Max & Hiromi: A Wedding

I never imagined I’d be waking up in a hotel room in Tokyo on the morning of my son Max’s wedding reception. But here I am in the heart of the city checking my suit hanging in my garment bag, hoping it made the long journey unscathed (and unwrinkled). While getting dressed I had flashbacks to my oldest son’s wedding a number of years ago. The feeling was the same. Proud. Happy. Anxious. Much like I felt on my own wedding day so very long ago.

My wife and I gave each other the usual pre-event spot check. No hanging price tags, no lint or loose threads, no stray hairs. We looked great. My tie and pocket square matched the mauve color of my wife’s pantsuit. My light gray suit had barely a wrinkle even after the 14 hour flight.

I was slightly nervous about getting to the event on time. There is always traffic in Tokyo, and the driving rain only made it worse. But rain on your wedding day is lucky (say the people who were unfortunate enough to have rain on their wedding day). I had the address of the venue in my phone but I had no idea where I was going. I showed my phone to the taxi driver who entered the address into his GPS and we were on our way.

Twenty minutes and many side streets later, the cab pulled up in front of a house behind a large gate. The address numbers matched the ones in my phone. The small sign on a stand out front let me know I was in the right place: The Wedding of Max and Hiromi.

After leaving our shoes and umbrella at the door, we met my son inside. The house, named Iseya Hori in Japanese, looked like a museum. It was previously a ceremonial tea house and studio, now rented out as a venue for celebratory functions. There were many rooms with rich wooden walls where eclectic Japanese art hung. There were fully stocked bookshelves, tapestries, and assorted bric-a-brac that would have been at home in the Museum of Fine Arts. 

We met a few of the wedding officiants before my son was called away to get ready for the ceremony. We moved to the room where the main event would take place. We were happy there were chairs for the parents at the front of the room. The other guests would be sitting/kneeling on cushions on the wooden floor.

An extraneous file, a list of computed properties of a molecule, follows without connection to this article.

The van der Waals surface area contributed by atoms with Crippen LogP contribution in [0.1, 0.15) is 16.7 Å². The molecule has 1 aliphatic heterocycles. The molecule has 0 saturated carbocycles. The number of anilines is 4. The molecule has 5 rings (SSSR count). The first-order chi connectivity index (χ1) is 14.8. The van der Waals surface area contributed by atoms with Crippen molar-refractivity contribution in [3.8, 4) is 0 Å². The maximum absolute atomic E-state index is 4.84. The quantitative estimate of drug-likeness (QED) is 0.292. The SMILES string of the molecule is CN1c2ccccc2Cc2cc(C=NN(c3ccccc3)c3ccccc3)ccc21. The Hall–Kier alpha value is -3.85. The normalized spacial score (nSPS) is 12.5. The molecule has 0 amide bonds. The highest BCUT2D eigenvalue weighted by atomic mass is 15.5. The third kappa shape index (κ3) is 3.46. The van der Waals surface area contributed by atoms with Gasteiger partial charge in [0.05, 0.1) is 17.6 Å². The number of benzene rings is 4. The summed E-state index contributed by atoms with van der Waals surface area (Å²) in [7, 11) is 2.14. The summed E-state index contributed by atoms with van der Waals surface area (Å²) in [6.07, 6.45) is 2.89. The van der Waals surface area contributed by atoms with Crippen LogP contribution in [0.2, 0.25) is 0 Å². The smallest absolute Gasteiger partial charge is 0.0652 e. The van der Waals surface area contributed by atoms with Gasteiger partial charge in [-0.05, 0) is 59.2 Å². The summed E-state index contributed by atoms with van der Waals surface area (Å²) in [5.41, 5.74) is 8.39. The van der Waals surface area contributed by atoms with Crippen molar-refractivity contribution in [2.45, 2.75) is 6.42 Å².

Sitting next to us were a group of Max’s friends who made the journey to Tokyo for the wedding. Brian, Chris, Cody and Joey were my son’s childhood friends from Stoneham. I’ve known them since they were little kids. It was comforting to see familiar faces so far from home.

The excitement level amped up when the parents of the bride arrived. Although we had spoken briefly on Facetime with Hiromi’s parents during the pandemic, we never met in person. They were so excited to meet us. The prolonged handshakes, hugs and tears seemed to go on forever.

Dai, the master of ceremonies, asked everyone to take their places as the ceremony was about to begin. The doors at the back of the room opened and Max and Hiromi stepped out. Max looked handsome dressed in a traditional solid black montsuki kimono with white inner layers. Hiromi’s bridal ensemble was breathtaking. Her shiromuku gown was a pure white emroided silk kimono complete with a wataboshi headpiece. The mix of old-world and modern style set the tone of the day.

As the ceremony began, two silver dishes were brought out. One contained a ball of white rice, the other held a cheeseburger slider. The food represented a merger of Japan and the United States. The crowd applauded as we took a bite of the rice ball while the parents of the bride tasted the cheeseburgers in a sign of unity between cultures.

After Max and Hiromi read speeches to the guests in their respective languages, Max turned to me and said, “My father would like to say a few words.” I was caught completely off guard. There was talk early that I might be reading something at the ceremony, but no one mentioned anything specific until that moment, so needless to say I was quite unprepared. 

I looked like a deer in the headlights when Max whispered, “Stand up!”

I had the eyes of the assembly upon me so I knew I had to think quick. After an awkward moment of silence, I outstretched my hands and said, “There is no ‘foreign’. There is only ‘here’.”

Thankfully, someone started a slow golf-clap when they realized that was the end of my “speech”. 

Hiromi turned to her dad and said, “Now my father would like to say a few words.”

The bride’s father stood up and unrolled a long scroll of paper that almost reached the floor. The crowd laughed wondering if we had this planned all along. 

The ceremony ended and the celebration began. Max and Hiromi placed handwritten memories they shared with each of the guests. Into small clear plastic bubble containers and hidden about the house. Once you found one and opened the note, you tried to find the person who matched the memory. It was a unique way to get guests to mingle. The language barrier was never an issue.

I met many of my son’s friends from his network in Tokyo. They were a unique group with diverse backgrounds. They told me the one thing they had in common was my son Max who was the bridge that brought them all together. It was a fitting metaphor that fit the day perfectly. 

One of the highlights of the festivities was a video presentation produced by my son and a musician friend. He film documented how Max and Hiromi met and fell in love. The audeince shared laughter and tears (mostly laughter). 

The celebration ended and guests said their goodbyes. We chatted with Max’s new in-laws and their family using Google Translator as we passed our cell phones back and forth. We would see them again soon. In the morning we will be traveling three hours by Bullet Train on a journey to Okayama to visit Hiromi’s home town on the other side of Japan. This was turning out to be not just a wedding, but the adventure of a lifetime.


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